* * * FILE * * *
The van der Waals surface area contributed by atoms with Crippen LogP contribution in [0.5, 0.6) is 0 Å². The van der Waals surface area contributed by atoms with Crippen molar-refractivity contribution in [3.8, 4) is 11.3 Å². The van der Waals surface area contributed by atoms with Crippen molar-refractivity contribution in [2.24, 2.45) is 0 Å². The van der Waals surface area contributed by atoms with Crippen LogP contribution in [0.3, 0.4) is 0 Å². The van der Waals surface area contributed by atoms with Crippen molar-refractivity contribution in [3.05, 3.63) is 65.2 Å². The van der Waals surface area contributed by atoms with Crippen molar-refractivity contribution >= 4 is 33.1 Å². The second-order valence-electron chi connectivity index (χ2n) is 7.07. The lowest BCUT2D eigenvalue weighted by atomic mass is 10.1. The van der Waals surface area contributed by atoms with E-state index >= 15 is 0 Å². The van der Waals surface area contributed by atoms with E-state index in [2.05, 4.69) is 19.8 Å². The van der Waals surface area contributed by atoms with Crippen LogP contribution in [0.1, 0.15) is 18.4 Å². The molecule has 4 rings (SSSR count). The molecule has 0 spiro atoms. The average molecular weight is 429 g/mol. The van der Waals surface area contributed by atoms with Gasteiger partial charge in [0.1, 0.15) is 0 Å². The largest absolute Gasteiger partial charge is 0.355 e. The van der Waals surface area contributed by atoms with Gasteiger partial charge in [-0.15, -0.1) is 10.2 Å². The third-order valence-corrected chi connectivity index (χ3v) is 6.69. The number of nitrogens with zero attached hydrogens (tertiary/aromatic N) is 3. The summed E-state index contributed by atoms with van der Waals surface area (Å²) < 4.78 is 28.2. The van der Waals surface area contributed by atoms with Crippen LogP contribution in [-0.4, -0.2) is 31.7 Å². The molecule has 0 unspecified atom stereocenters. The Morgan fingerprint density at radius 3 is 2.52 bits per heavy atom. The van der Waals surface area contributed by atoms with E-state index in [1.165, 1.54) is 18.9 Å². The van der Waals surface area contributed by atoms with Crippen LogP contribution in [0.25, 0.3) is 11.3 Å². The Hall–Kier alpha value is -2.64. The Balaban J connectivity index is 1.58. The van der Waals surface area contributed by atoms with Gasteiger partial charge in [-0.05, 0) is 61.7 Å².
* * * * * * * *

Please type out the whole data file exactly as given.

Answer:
The van der Waals surface area contributed by atoms with Crippen LogP contribution in [0.5, 0.6) is 0 Å². The van der Waals surface area contributed by atoms with Crippen molar-refractivity contribution in [3.8, 4) is 11.3 Å². The van der Waals surface area contributed by atoms with Crippen molar-refractivity contribution in [2.24, 2.45) is 0 Å². The van der Waals surface area contributed by atoms with Crippen LogP contribution in [0.3, 0.4) is 0 Å². The van der Waals surface area contributed by atoms with Crippen molar-refractivity contribution in [3.05, 3.63) is 65.2 Å². The van der Waals surface area contributed by atoms with Crippen molar-refractivity contribution >= 4 is 33.1 Å². The second-order valence-electron chi connectivity index (χ2n) is 7.07. The lowest BCUT2D eigenvalue weighted by atomic mass is 10.1. The van der Waals surface area contributed by atoms with E-state index >= 15 is 0 Å². The van der Waals surface area contributed by atoms with E-state index in [2.05, 4.69) is 19.8 Å². The van der Waals surface area contributed by atoms with Crippen LogP contribution in [0.1, 0.15) is 18.4 Å². The molecule has 4 rings (SSSR count). The molecule has 0 spiro atoms. The average molecular weight is 429 g/mol. The van der Waals surface area contributed by atoms with Gasteiger partial charge in [0.1, 0.15) is 0 Å². The largest absolute Gasteiger partial charge is 0.355 e. The van der Waals surface area contributed by atoms with Gasteiger partial charge in [-0.15, -0.1) is 10.2 Å². The third-order valence-corrected chi connectivity index (χ3v) is 6.69. The number of nitrogens with zero attached hydrogens (tertiary/aromatic N) is 3. The summed E-state index contributed by atoms with van der Waals surface area (Å²) < 4.78 is 28.2. The van der Waals surface area contributed by atoms with Crippen LogP contribution in [-0.4, -0.2) is 31.7 Å². The molecule has 0 unspecified atom stereocenters. The Morgan fingerprint density at radius 3 is 2.52 bits per heavy atom. The van der Waals surface area contributed by atoms with E-state index in [1.165, 1.54) is 18.9 Å². The van der Waals surface area contributed by atoms with Crippen LogP contribution in [0.25, 0.3) is 11.3 Å². The Hall–Kier alpha value is -2.64. The Balaban J connectivity index is 1.58. The van der Waals surface area contributed by atoms with Gasteiger partial charge in [-0.05, 0) is 61.7 Å².